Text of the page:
Ed Driscoll

The Hard Hat Riots On, 40 Years On

At her Five Feet of Fury blog, Kathy Shaidle writes:

Every year around May 8, I commemorate the Hard Hat Riot, the weirdest “sixties” event you’ve never heard of.

This year, Toronto photographer Henry Gordillo contacted me.

As a young Communist with a camera, he’d been on Wall Street that day and captured the event on film.

Photographs of the Hard Hat Riot are particularly rare; for years I’ve relied on the same three grainy pix.

Henry kindly offered me the chance to publish a couple of his rarely seen photos.

I’ve posted two HERE (along with the one seen left) but there are quite a few more — contact Henry Gordillo if you are interested in learning more. (He has a whole portfolio documenting the New Left, as he experienced it.)

I asked him to record his recollections of what happened that day. His response is HERE.

Thanks to Henry Gordillo for shedding new light on this forgotten chapter of American history — an event that is more relevant today than ever before.

In her article last year at Examiner.com, Kathy provided a brief outline of what happened:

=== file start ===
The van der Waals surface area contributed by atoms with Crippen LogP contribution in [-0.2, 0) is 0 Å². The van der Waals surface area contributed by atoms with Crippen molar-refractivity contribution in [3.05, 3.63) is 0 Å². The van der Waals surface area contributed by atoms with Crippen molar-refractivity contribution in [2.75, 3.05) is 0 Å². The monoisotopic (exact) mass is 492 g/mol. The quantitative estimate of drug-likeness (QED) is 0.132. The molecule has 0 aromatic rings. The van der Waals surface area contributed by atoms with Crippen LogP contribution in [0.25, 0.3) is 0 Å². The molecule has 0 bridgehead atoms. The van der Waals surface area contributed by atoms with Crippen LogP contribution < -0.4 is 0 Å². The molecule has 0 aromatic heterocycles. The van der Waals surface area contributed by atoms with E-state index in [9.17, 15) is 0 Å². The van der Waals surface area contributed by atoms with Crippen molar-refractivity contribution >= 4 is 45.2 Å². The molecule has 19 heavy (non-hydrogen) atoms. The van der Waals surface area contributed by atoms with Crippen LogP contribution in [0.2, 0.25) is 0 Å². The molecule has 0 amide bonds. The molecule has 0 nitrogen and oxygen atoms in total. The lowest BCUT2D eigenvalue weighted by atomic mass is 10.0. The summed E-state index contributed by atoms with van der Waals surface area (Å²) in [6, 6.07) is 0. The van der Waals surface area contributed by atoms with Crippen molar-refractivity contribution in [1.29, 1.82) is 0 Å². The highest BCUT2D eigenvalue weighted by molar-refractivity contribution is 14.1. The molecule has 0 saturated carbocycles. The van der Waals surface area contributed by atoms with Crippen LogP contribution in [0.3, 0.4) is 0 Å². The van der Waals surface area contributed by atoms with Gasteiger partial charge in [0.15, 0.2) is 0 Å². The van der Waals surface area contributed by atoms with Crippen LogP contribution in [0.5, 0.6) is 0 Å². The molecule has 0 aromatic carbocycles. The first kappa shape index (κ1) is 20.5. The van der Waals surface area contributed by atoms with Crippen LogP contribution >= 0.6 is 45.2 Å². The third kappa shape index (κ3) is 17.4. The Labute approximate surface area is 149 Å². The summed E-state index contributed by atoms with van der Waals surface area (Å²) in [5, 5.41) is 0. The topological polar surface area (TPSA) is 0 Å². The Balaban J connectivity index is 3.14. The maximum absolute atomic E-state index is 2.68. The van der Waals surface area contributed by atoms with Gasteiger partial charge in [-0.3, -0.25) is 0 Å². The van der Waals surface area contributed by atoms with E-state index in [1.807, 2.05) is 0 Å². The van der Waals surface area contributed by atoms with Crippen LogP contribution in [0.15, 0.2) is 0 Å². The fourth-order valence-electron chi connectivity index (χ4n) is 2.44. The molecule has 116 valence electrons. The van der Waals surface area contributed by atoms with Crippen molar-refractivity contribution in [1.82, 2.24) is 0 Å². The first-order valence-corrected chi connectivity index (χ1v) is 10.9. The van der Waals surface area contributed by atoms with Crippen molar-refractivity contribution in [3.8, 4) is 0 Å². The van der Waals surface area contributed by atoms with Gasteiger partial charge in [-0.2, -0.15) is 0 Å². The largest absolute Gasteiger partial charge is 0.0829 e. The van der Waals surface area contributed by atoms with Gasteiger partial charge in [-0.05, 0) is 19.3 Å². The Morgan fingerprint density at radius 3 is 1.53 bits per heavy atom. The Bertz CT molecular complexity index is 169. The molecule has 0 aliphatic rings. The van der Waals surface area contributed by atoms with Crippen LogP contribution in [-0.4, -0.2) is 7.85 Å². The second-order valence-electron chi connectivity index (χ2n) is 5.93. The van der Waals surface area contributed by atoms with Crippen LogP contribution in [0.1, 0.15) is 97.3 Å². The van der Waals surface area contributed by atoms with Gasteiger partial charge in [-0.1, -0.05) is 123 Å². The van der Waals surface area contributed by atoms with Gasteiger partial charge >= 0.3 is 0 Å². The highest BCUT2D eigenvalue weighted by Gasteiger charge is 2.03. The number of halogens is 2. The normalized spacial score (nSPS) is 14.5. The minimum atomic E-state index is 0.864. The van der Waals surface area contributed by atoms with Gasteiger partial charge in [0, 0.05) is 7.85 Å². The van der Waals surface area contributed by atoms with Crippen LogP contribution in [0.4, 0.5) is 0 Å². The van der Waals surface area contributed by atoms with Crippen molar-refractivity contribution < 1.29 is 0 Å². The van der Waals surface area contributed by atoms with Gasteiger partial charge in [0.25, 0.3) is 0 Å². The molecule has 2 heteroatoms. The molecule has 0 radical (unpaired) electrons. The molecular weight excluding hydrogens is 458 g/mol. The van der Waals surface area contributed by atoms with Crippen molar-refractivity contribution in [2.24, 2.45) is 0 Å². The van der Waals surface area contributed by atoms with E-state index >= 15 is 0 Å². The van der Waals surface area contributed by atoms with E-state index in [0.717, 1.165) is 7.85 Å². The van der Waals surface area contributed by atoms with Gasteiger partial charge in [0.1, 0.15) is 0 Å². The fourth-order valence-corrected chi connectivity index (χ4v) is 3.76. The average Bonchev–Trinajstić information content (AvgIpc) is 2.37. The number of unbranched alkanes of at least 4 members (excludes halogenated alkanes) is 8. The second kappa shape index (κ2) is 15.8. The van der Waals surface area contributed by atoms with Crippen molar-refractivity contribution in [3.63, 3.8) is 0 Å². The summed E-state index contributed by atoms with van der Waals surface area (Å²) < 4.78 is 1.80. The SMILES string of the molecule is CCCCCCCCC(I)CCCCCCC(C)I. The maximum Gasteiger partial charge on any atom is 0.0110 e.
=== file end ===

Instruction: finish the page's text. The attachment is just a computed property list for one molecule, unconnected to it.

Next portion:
Stop being juveniles,” a Lindsay aide, Donald Evans, admonished a construction worker.

“What do you mean, being a juvenile?” he replied, punching Mr. Evans on the chin.

On May 8, 1970, New York mayor John Lindsay order all flags on city buildings lowered to half staff, in memory of the students who’d died in the Kent State shootings four days earlier.

Construction workers at the World Trade Center building site got wind of the plan. When anti-war protester assembled at the George Washington statue on Wall Street that day — complete with Viet Cong flags — suits and hard hats joined forces against the hippies, in one of the weirdest 70s events you’ve never heard of: the Hard Hat Riot.

Here’s a great, brief account of what happened that day: